Worship Message Texts

I concluded my final interim pastorate in March 2016, so I am no longer preaching on a regular basis. I am available for pulpit supply and these sermon scripts and videos give a picture of my approach. For pulpit supply, I am happy to write new sermons targeted at specific concerns or needs of congregations, otherwise I will rework previous sermons based on the texts of the Revised Common Lectionary for that Sunday.

Friday, February 24, 2012

“Look, God!”

Genesis 9:8-17; 1 Peter 3:18-22; Mark 1:9-15
February 26, 2012
© 2012
I. Lauren Winner, who teaches at Duke Divinity School, writes in her book Still: Notes on a Mid-faith Crisis that for as long as she can remember anxiety has been her close companion. One year she gave up cheese for Lent. Last year she gave up anxiety. Before Lent she was sitting at the island in the kitchen of her friends Brandon and Lynette, complaining that she didn’t know what quasi-fast to take up for Lent. “Maybe I should give up gummi bears,” she said, popping a green one into her mouth. Lauren confessed she always passes up the small bowls of healthy things like almonds, sunflower seeds and dried cranberries Lynette keeps on her counter to go for the gummi bears: palest yellow, pineapple ones first, then the green ones. Brandon suggests, “Maybe you should give up anxiety.” Though Lauren thinks he’s probably joking, he seemed serious. It seemed exactly right. “Brandon,” she said, “you’re an angel. I’ll give up anxiety for Lent.” (Christian Century, February 8, 2012, p. 32)
A. What kind of anxiety could appropriately be surrendered for Lent? The mid-faith crisis that prompted her to write this book came from an awareness that the enthusiasms of her conversion had worn off. For whole stretches in the ten years since her baptism she said, “My belief has faltered, my sense of God’s closeness has grown strained, my efforts at living in accord with what I take to be the call of the gospel have come undone. Once upon a time, I thought I had arrived. Now I have arrived at a middle.” (Christianity Today.com, January 23, 2012)
B. If we are honest, all of us have experienced these spiritual doldrums, seasons when our enthusiasm for faith and our awareness of God’s presence has faded. Each year’s winter may be a metaphor for our anxiety. Advent anticipation and Christmas festivity are dim memories. Even a mild Texas winter seems an extended gray chill. Though we know Easter joy awaits, Lenten discipline does not stir the expectancy of Advent. Not only have we lost sight of God, we fear God may have lost sight of us.
C. Very early in the Church’s history, before the shape of the liturgical year took a shape we would recognize, long before the celebration of Christmas, new converts prepared for forty day to be baptized on Easter Sunday. Returning to our baptismal roots during Lent is deeply embedded in the rhythm of the Church’s year.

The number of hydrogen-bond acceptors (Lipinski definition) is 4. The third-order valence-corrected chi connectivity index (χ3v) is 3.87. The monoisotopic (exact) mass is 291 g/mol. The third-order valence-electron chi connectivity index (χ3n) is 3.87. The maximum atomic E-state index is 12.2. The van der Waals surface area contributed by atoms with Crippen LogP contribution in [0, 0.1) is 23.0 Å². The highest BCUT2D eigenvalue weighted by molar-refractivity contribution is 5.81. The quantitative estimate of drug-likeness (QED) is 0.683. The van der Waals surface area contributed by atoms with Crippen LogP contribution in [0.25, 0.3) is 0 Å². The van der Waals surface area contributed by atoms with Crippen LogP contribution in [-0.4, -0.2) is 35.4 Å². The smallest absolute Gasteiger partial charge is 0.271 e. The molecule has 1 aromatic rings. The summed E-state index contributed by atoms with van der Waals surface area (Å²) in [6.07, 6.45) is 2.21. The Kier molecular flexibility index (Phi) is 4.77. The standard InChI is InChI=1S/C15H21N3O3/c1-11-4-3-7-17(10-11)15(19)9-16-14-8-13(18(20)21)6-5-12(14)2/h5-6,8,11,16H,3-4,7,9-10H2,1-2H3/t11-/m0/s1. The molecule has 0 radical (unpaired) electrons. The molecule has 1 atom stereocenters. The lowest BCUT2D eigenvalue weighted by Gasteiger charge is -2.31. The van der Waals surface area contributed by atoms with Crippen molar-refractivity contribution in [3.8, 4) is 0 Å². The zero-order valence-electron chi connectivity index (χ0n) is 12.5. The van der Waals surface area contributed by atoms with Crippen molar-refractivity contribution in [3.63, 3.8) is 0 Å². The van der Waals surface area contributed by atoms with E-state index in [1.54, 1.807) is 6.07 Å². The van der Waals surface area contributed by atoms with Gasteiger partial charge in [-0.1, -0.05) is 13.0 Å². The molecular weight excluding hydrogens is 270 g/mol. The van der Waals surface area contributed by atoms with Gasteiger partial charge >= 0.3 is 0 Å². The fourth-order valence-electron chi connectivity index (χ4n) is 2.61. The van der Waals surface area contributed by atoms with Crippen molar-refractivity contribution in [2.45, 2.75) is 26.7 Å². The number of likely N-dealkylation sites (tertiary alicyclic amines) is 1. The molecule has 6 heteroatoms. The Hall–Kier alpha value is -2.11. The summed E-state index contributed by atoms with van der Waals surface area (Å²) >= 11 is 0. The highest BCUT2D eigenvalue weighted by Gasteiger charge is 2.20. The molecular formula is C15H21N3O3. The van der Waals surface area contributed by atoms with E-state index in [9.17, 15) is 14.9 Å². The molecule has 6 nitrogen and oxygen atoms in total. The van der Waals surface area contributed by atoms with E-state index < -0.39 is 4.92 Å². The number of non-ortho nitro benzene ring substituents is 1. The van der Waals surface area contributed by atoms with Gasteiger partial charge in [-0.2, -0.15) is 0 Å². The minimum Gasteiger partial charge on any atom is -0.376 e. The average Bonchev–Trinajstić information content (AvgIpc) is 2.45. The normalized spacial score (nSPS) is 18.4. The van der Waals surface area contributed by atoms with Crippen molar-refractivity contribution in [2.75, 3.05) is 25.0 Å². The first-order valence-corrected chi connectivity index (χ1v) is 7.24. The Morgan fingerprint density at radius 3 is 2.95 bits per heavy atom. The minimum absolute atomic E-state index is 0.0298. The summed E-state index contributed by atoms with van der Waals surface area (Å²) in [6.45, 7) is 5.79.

D. God remembers your baptism. This Lent reclaim, renew and refresh your baptism.
II. Just for Lent, we will include all three Scripture lessons from the lectionary in our worship: Hebrew Scripture, Epistle, Gospel. They are intricately interlinked. I hope you will be stimulated to keep exploring the insights of these connections through the week. I’ve also asked our worship leaders to put them in a somewhat more formal setting than we’re used to prompting your response at the end as a way to jolt our attention. This is just for five Sundays until the festive celebrations of Palm Sunday and Easter.
A. The Hebrew prophets are constantly reminding the people of Israel to remember their covenant with the Lord. But did you notice that in Genesis 9:15-16 God says that when God sees the rainbow, God will remember the covenant with all humanity and with all creation? Doesn’t that seem curious to you? It sounds like the rainbow is to remind God not to flood the earth again.
1. Most of the covenants God makes with people have conditions the people are expected to fulfill. We’ll see some of that in the Hebrew Scriptures we’ll be reading through Lent. But God puts no conditions on Noah and his descendants nor on the rest of creation. God is the only one with responsibility to keep this covenant, of which the rainbow is the sign.
2. Notice, too, that this is a universal covenant, not just for Abraham’s descendants, or for David’s heirs, or for the followers of Jesus. This covenant is not even limited to people; it is for all creation. Universal!
3. Of course, God isn’t the only one looking at rainbows. We never get tired of looking at them: complete arcs and circles, doubles, brilliant and pale. Beside the delicate beauty, I think part of our fascination is that rainbows assure us about our anxieties. Storms will pass. God will remember us!
B. The paragraphs of 1 Peter 3:18-22 are some of the most puzzling and difficult to interpret in all the New Testament. They illuminate the significance of Noah’s flood. They raise fascinating questions about when and what Jesus proclaimed to the spirits in prison, whoever they were. I won’t take time to examine all of that this morning, but those who are interested can pick up a paper I wrote about it on the shelf in the hallway.
1. Do notice that 1 Peter 3:20 compares baptism to God’s rescue of Noah through the water of the flood. We tend to think of baptism as something we do to confess our faith in Jesus. As true as that is, this connection to Noah tells us that baptism is something God does for us. It is God’s assurance that God remembers us, forgives our sin and saves us for the resurrection to eternal life through Jesus.
2. Baptism is an appeal to God for a good conscience. Like Noah’s rainbow, baptism is a sign God sees and remembers that we have been redeemed by Jesus’ death and resurrection.
C. The account of Jesus’ baptism in Mark 1:9-15 also sheds light on the significance of our baptisms. In a couple of places the New Testament distinguishes the baptism of John that Jesus received from Christian baptism in the name of Jesus. Nevertheless, the way Mark tells it connects with this idea that God the Father sees Jesus’ baptism and claims him as the Beloved Son.